• As you point out there are several flaws in the measurement of the GDP, but it is still the best measure economists could come up with.

I am not sure what you mean by individual products. All products are measured that can be measured (all firms, big and small alike, have to tell the government how much they produced, so that can be measured). The black market (selling of guns, drugs, etc...) are not measured evidently, because no knows the exact amount of those transactions. The products made and consumed at home (like vegetable from the garden) are not counted either for similar reasons. All other products are counted and part of GDP.
Incomplete products are part of GDP as well, firms have to evaluate how much those products are worth, and later compensate by the real market value if they are sold.
• That sounds all nice, but what if people wait for the sale to buy their goods. Then the market value is more of a wanted value than the actual market value of the consumer. The market value has a bit of a bias in it. Especially considered dumping goods on the market. Those good have a market value below their own market value.
• The market value is set by the buyers--it is the price people are willing to pay for an item. For test questions, etc. it will be simplified, but in reality market value is very complicated and changes from day to day and person to person. The prices companies set are what they think people will want to pay--it's just a guess. When things go on sale, it means the company guessed too high. When things sell out, the company probably guessed too low.

*TL;DR: The market value is absolutely the "wanted value" and has less to do with the price a company puts on its goods.*
(1 vote)
• How can I know whether a good is a intermediate good or a final goods?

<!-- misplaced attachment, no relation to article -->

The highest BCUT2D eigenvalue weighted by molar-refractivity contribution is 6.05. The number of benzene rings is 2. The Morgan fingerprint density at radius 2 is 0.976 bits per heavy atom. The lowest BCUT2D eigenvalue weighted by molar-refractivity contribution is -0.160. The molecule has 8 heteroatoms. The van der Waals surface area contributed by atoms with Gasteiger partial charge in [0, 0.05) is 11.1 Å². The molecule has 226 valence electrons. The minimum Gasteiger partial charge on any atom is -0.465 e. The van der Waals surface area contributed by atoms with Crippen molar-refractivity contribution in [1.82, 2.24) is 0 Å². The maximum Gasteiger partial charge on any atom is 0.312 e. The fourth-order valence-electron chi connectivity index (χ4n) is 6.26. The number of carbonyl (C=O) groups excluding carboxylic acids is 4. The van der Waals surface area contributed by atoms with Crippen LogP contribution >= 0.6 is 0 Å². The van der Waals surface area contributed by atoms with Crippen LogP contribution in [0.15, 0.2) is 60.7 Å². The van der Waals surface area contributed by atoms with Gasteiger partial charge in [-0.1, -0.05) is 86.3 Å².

• An intermediate good is any thing produced that is not going to be sold directly to consumers. A final good is sold directly to consumers (households) as a final product (Buzz Lightyear toys would be a final product but the plastic and dye for the plastic would be intermediate goods).
• when an entity use labor and produce goods whose value is less than the labor and raw material combined then what happens? value of final product gets counted in GDP or value of labor and raw material?
• If the value of final product is less than the labor+raw material, then it simply means someone (factory owner) is losing money. In this case, his/her profit is a negative number. Therefore, we have value of final goods = factory expense (which is labor + raw material) + profit of the owner. And that's the value get counted in GDP.
• I am not sure that this would get answered seems like this is 4-5 yrs old. Here is what I am confused at. You have 4 different companies in the US Cotton, Thread, material, clothing(jeans).
All of these different companies have their own final product they do not care about the next man. So why would these other companies not report a GDP on their final product. The cotton manufacturer why is he not going to have a GDP (I understand that it will double or triple the numbers.) But they did produce something and sell it. then the same with the thread manufacturer and so on.
In the end they all have their own final product.